5. “Pearl Cadillac,” Guy Clark. Saw him perform this on Saturday Night Live and was so impressed. That shredding guitar! That Prince-like vocal! It sounds so sexy but the lyrics could as well be addressed to the singer’s mother as girlfriend. “Late nights, fussing and fighting at home/I’m sorry for the things I did wrong.” So play this one on Mother’s Day, and maybe follow it up with Chance the Rapper’s “Sunday Candy.”

“Northsiders,” Christian Lee Hutson


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My son said to me, “Here’s a song that me and my friend decided was perfect for Dads.” They were right, but hey, they must have liked it too or else why were they listening in the first place?

It sounds like Elliott Smith, or the Milk Carton Kids, hushed vocals, acoustic guitar. (My son said Sufjan Stevens.) The first verse describes a high school meeting involving drugs and lying about drugs and kindness and instant connection. “Nothing’s going to change it now,” the singer says, and we’ve all felt that sense of arrival, that anti-scavenger hunt feeling of finally finding what you didn’t even know you were looking for.

Christian describes the relationship like this:

Morrissey apologists
Amateur psychologists
Serial monogamists
We went to different colleges

Which is just about perfect and probably the Dad-bait my son was referring to: the details, the unexpected off-rhyme. They are moving in different directions, but she tells him they will always be together in a way, branches on the same tree. The singer takes some comfort in that: “Nothing’s going to change it now,” he repeats, no one can take away what they shared.

There’s a missed chance at a last hurrah and then…the woman dies. Car accident. Again, the matter of fact details: “You were probably reaching for a cigarette.” You don’t expect death in pop songs, and I have to say this one caught me off guard. I winced at the line, “I hope it was an instant death.”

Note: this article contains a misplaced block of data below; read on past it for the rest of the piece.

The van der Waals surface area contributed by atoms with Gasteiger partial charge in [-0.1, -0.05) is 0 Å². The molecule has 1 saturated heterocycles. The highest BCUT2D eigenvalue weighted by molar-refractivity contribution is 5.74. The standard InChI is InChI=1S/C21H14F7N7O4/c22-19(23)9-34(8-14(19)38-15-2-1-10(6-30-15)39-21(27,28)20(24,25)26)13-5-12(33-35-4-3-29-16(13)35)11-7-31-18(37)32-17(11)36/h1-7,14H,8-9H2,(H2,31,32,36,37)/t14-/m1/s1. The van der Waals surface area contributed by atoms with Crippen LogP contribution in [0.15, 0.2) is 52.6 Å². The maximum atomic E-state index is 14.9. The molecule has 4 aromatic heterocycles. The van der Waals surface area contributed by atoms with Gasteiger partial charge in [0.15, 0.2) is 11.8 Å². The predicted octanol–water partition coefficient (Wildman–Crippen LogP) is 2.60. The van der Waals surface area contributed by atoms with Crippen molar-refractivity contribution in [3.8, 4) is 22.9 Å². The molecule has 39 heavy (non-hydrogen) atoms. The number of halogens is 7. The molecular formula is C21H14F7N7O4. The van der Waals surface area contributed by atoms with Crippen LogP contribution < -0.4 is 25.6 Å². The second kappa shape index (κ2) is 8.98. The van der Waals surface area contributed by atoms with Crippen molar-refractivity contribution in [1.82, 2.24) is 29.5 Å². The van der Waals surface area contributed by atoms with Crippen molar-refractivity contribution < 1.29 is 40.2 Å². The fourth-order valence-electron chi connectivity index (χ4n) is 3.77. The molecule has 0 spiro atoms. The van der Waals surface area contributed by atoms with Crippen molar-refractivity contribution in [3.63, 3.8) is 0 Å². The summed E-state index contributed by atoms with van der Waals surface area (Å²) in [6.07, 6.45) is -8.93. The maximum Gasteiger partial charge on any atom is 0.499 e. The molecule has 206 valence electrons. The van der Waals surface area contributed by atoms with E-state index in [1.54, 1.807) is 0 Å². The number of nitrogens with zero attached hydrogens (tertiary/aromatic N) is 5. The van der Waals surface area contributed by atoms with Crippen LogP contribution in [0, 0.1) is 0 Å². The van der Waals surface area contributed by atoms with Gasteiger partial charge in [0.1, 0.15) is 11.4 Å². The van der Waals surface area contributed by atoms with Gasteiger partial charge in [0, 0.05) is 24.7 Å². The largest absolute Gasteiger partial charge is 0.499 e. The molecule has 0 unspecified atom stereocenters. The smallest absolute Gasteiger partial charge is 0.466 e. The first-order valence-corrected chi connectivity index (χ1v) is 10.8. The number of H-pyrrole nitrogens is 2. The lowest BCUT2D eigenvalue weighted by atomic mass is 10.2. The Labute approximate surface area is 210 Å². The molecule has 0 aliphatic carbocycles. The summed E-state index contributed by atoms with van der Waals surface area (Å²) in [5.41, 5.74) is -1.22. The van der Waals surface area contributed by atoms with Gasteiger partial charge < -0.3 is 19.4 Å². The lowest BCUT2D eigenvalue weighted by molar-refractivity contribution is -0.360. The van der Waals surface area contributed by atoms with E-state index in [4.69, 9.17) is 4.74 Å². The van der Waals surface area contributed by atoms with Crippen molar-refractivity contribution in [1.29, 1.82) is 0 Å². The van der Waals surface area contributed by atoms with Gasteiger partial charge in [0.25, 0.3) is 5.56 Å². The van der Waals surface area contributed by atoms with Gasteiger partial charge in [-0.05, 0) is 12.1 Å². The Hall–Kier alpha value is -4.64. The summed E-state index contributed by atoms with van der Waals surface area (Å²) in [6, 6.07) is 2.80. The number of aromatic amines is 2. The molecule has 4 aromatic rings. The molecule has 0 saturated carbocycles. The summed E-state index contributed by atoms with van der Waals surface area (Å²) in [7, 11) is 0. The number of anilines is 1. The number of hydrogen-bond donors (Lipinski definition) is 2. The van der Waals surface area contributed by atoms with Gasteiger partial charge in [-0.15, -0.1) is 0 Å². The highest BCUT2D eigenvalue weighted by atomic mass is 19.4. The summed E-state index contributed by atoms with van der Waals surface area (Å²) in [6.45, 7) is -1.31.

The singer allows himself a glimpse of an alternate happier future where they get back together, share a life getting fat in the countryside. “It’s crazy how things shake out sometimes,” he says, pulling himself back to reality, and then repeats: “Nothing’s going to change it now.” This time meaning, tragically, what they have has been frozen by death, will never get a chance to grow or change.

Which isn’t true. Our relationships with the dead change all the time. But Christian is young, he’ll find that out. In the meantime, heartbreaking song. Enjoy, Dads everywhere!


“Coming Up Close,” til tuesday


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Home is the place you haven’t to deserve, as the poet says (Robert Frost, specifically). Meaning, there’s stuff in life you shouldn’t have to earn. Which I’m not a big fan of, given that I pride myself on having earned everything. Which I realize is an idiotic and self-indulgent point of view. Call it privilege, or grace, or fate, but there are things that just happen. We remember the bad ones, but there are plenty of good ones too.

We were driving home from school the other day with my sophomore-year son. He was filling us on on his life, his academics, what he’d been listening to lately. He provided the most detail about the last, controlling the car radio with his iPhone, but that’s sort of the family we are. “Play something about coming home,” I asked, and being a smartass he put on Gil Scott-Heron, “Home is Where the Hatred Is”:

Home is filled with pain
It might not be such a bad idea if I never, never went home again

Not what I had in mind! So as a corrective I requested the first song that came to mind with a more sentimental view of home, til tuesday’s “Coming Up Close”: